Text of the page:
The collection opens with Bernie Mojzes’ Ink, a masteful, funny, and outrageously (wonderfully!) creepy-sexy mashup of hard-boiled detective fiction and Lovecraft’s elder-god mythos. Peter Tupper challenges Lovecraft’s racism head-on in Koenigsberg’s Model with the tale of a bigoted bibliophile who meets his match in the exotically mysterious owner of an antique book shop. Kannan Feng offers a Gothic fairy tale in A Reflection of Kindness,  while Angela Caperton’s Shiek cleverly unfolds a story of occult goings-on in 1920s Hollywood. Annabeth Leong’s The Artist’s Retreat is a broodingly atmospheric albeit probing character-driven story that builds to an explosive denouement. The Dreams in the Laundramat by Elizabeth Reeve returns to Lovecraft’s Miskatonic University in Arkham in a delectably bookish bow to Japanese hentai (tentacle porn). Monique Poirier’s The Flower of Innsmouth gives readers an elegantly-narrated take on the Victorian “creepy old house full of strange relatives” trope. Finally, When the Stars Come by Alex Picchetti returns to the realm of stories like The Dunwich Horror and The Color Out of Space, when a farm girl becomes the willing bride of an ancient god.  

Sheer pleasure from beginning to end, every story in this collection is above average.

Blue: A Novel (L.N. Bey)

There’s much to admire in Blue, L.N. Bey’s promising debut novel that draws its inspiration from some of the great classic BDSM narratives while remaining uniquely true to itself. An ambitious effort, the story is believably scaled, avoiding the credulity-straining grandiosity of so-much half-baked escapism, or the pretentious plot convolutions of would-be epics, which tend to collapse under the sprawling weight of their own inanity. Not that there isn’t a great deal of very imaginative, even fantastical storytelling here—this isn’t some drab novel of manners or cloyingly pointless foray into domestic realism—but everything here is decidedly to a purpose, and almost always to the point. The novelist seems to have learned the lesson some of her characters struggle with throughout the story: sometimes the greatest expressive freedom lies within a narrow set of well-defined limitations.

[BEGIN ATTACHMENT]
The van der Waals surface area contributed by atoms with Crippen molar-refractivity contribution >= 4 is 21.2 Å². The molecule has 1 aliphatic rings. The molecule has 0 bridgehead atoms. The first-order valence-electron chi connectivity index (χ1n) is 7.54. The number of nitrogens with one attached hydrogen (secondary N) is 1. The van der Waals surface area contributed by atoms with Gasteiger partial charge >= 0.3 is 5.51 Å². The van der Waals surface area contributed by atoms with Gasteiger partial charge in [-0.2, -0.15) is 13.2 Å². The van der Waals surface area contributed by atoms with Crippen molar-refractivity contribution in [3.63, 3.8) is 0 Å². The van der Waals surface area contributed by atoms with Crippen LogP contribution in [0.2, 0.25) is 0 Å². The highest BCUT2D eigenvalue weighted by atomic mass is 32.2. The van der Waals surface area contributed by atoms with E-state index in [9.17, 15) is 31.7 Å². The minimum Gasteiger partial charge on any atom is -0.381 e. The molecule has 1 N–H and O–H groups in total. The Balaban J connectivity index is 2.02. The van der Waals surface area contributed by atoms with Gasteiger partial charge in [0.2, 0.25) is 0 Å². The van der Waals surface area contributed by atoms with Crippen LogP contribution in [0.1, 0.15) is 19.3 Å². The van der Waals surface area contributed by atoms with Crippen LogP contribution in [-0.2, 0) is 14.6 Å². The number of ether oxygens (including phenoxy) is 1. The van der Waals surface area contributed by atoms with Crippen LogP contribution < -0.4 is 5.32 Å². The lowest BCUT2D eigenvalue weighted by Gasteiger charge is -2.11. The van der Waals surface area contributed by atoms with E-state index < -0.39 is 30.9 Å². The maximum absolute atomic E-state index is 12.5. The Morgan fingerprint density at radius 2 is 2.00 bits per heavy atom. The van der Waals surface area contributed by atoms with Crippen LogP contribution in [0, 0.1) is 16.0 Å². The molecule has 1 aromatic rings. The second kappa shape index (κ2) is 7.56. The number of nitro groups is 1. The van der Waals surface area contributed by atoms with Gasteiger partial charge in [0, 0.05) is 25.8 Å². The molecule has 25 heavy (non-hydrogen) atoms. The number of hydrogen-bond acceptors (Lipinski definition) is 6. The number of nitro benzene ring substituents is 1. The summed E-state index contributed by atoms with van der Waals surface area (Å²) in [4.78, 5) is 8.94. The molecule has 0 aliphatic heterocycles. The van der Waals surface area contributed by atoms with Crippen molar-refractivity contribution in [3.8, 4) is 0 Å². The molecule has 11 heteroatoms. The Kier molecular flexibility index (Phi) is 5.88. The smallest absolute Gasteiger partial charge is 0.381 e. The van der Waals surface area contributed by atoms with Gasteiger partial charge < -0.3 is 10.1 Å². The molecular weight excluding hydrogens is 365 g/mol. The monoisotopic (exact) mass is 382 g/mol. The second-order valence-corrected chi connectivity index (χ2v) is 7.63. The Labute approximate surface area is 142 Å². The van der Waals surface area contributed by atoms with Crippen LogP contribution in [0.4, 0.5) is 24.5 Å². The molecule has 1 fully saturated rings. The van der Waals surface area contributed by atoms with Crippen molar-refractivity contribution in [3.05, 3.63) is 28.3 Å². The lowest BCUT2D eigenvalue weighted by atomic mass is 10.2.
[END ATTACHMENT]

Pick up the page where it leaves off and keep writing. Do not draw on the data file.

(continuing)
In essence, Blue is a novel about the pursuit of artistic vision, about the struggle to express one’s genuine self—or, perhaps more accurately, the search for a medium through which one may express that vision—be it film, photography, performance art, or, possibly. something a good deal more personal, subtly sensual and secret. The main characters, each in their own way, are driven by an ideal, and must find their own way ultimately to achieve that ideal. 

Some effort has been made to add variety to the predictable patterns of power-exchange. Bey very skillfully explores the erotic possibilities of everyday activities, and occasionally even manages to bring a dash of joyous levity to the proceedings—virtually unheard of in “classic” BDSM. The author has successfully avoided many of the pitfalls commonly besetting the frosh novelist, those tangent superfluities and preachy, self-indulgent digressions that are more about showing off one’s own cleverness than telling a great story. While one might wish for a more subtle approach to the recapitulation of key plot elements, and greater variation to maintain interest, what readers will find in the totality of this work is something very promising indeed. The writing is assured, but never cocksure, the author’s vision broad but not overreaching. The story is sufficiently interesting to inspire curiosity about what happens next, the rising action is skillfully controlled with a clear sense of dramatic momentum, and the whole thing draws to a logically satisfactory, un-open-ended conclusion, without the pretentious (or mercenary?) promise  of an unnecessary sequel. This novel is a promise of great things to come.

1 comment:

  1. Honoured to see my 'Tales' (edited by the ultra-talented Adrea Kore) appear in such incredible company, beside works by Siri Ousdahl and Jonathan Kemp (I read 'Constraint' and 'London Triptych' this year and adored them), and beside such wonderful authors as LN Bey (whose 'Blue' is queued up on my virtual bedside table) and Richard V Raiment.

    Others here that I've not read but which look fabulous.

    And, of course, the crowning discovery of the year, new work by Anais Nin: 'Auletris' (edited by Paul Herron).

    Thank you TAS for bringing your unique voice to these reviews, which are a delight.